that countermeasures involving the third approach are the most effective because individual behavior is minimally affected. Indeed, groups at highest risk of injury are often the least likely to alter their behavior in response to education or legislative mandate.
The potential success of programs and policies aimed at changing risky behavior should not be underestimated. Research is needed on behavioral risk factors related to injury in order to develop and improve effective interventions.
Another conclusion that can be drawn from the literature is that comparatively little is known about the risk factors associated with falls; possible countermeasures are rarely researched (National Research Council, 1985). Falls rank highest among all nonfatal injuries in both incidence and cost, and constitute a leading cause of disabling conditions in the United States; nevertheless, there is limited information about the risk factors associated with falls (National Research Council, 1985).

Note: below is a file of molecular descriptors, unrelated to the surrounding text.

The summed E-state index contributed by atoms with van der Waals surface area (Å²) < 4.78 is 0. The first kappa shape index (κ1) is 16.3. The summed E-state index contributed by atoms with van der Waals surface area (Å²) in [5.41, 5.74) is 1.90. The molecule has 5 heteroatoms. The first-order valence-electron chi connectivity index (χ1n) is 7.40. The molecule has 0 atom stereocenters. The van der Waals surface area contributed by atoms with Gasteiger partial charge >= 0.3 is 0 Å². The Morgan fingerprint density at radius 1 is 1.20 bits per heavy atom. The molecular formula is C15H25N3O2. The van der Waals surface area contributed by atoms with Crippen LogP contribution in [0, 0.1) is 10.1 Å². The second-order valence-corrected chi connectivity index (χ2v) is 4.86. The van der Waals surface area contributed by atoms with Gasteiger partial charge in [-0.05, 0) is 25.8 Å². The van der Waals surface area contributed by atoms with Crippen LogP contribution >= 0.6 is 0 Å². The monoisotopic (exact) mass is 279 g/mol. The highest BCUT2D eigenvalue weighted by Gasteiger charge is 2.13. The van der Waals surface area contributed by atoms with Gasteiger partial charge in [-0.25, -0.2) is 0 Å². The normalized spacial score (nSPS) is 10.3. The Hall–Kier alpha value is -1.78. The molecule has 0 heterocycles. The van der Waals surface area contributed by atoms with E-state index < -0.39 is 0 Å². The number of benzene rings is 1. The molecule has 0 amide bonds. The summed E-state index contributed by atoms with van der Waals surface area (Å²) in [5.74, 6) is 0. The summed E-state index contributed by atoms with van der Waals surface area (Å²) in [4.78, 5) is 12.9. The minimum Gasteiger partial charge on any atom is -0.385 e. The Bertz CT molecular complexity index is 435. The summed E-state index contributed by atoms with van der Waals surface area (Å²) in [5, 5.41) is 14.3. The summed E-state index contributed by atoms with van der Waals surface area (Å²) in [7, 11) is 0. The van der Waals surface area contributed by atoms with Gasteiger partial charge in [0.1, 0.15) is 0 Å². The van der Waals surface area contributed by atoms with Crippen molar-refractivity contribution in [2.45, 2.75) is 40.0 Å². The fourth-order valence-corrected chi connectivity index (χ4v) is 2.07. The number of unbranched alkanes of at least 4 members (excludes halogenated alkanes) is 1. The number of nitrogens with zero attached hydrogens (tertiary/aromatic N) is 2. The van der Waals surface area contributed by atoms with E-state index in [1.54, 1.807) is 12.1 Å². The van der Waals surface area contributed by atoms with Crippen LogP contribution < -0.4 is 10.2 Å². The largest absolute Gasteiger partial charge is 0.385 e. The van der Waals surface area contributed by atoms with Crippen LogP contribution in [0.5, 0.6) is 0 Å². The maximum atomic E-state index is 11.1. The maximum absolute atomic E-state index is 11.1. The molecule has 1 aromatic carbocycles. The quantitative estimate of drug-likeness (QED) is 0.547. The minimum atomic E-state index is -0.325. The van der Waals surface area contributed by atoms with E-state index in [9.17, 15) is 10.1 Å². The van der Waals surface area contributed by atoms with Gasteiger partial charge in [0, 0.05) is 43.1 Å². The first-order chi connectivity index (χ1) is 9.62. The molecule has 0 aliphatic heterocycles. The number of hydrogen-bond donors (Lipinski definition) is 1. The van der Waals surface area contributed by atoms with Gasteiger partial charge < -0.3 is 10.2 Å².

More research is needed to identify and improve our understanding of risk factors associated with falls and to develop effective countermeasures that would reduce the number and severity of falls. Necessary elements of such an approach include research, regulatory change, and public education.
Finally, the abuse of alcohol and drugs is known to be a major contributor to injuries of all etiology. As will be discussed in later sections, alcohol and drug use can also play an important role in recovery from major trauma in the acute and rehabilitation phases.
Research is needed to develop and implement a comprehensive, coordinated approach to reducing the number of injuries resulting from alcohol and drug abuse. A coordinated approach should involve new legislation, regulatory change, and public education.
Although primary prevention efforts should be given highest priority, there is also a need to ensure that people who survive potentially disabling injury receive adequate acute care and rehabilitation. Meeting this need is particularly important because of the growing number of survivors who sustain severe injuries that result in significant physical and cognitive impairment, and for whom the prevention of secondary conditions is important.